We all know that roosters are loud, what with their cock-a-doodle-doing all day long. That’s one reason why towns and cities ban the boys. It’s true that hens don’t crow, but that doesn’t mean that your flock will be quietly unobtrusive. Sure, some hens go about their days saying nothing. Others chuck-chuck and bawk-bawk in low pitches, almost under their breath, like they’re talking to themselves. Some only up the volume when they’ve laid their eggs, announcing the achievement with a quick squawk and then returning to their quiet lives.
But other hens are loud. Very loud. Onyx, my Barnevelder, is a talker. She broadcasts that she’s stepped into the coop. She lets everyone knows that she’s going back outside. A half-hour before laying an egg she’ll increase the volume while stomping around the barn. Etheldred is another one that wants to be heard. This video is less than 30 seconds, but it’ll give you a good idea of the racket that a couple of loud hens can make.
But neither of these two girls compare to my late and much missed New Hampshire Red hen, Marge. She and her twin sister, Petunia, always traveled side by side, but it was easy to tell them apart. You knew it was Marge by her vocalizations. She was like an ever-present haranguing, argumentative, demanding aunt. She’d watch me garden, constantly clucking in what sounded like a stream of criticisms. “You’re doing what?” “Not there!” “Toss me the bug, now!” Petunia never said a word. Marge had such an insistent, unique voice that we made it into a ringtone. I have it on my iPhone timer. When I put money into a parking meter, I set the timer to remind me when the time is up. There’s nothing like having Marge squawking at me to get me running to the car. If you have an iPhone, you can hear her (and get the ringtone) by going to the iTunes store and searching for HenCam.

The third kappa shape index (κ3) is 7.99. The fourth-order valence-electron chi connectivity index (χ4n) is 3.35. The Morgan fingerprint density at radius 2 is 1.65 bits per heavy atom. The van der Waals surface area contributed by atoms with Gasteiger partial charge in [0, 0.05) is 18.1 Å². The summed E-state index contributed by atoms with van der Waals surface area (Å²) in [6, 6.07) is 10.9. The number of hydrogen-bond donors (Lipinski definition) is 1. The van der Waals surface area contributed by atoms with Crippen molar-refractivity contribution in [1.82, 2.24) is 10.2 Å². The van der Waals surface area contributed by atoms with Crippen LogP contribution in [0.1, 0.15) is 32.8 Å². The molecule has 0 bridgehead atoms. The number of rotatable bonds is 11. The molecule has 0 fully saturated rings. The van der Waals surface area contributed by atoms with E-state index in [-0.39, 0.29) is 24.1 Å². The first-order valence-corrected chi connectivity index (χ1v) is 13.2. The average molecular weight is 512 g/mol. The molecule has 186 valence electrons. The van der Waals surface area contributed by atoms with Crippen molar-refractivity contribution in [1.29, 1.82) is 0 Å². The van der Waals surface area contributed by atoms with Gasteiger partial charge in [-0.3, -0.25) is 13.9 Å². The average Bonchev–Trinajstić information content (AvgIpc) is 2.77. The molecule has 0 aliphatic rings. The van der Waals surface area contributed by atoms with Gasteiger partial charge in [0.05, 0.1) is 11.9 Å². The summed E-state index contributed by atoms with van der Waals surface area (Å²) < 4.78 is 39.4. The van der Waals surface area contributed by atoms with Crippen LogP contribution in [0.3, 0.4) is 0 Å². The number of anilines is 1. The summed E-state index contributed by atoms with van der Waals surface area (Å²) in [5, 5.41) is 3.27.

When you have a loud hen (or two, or three) you worry, and rightly so, that the noise will bother your neighbors. Certainly the cackling of a hen is not pretty or melodic. If you happen to have a chicken that makes most of her vocalizations in the morning, you can keep the coop dark (and the inhabitants asleep) until a reasonable hour. But, most noisy hens are noisy all day. Fences and screening with sound-absorbing plants make for good neighbors. Keeping the hens busy with compost and greens keeps their beaks pecking instead of talking. Siting the coop under your bedroom window, not the neighbor’s, is the prudent thing to do. But, honestly, if you have a noisy hen, well, it’ll be noisy. It helps to keep it in perspective. For example, Onyx isn’t half as loud as my neighbor’s lawn mower. Etheldred’s voice can’t drown out the sound of an idling FedEx truck. A neighbor’s barking dog is as loud as Garnet (another noisy girl here.) And if you have a hen like Marge, when she’s gone it will be markedly quieter and you’ll miss the hubbub.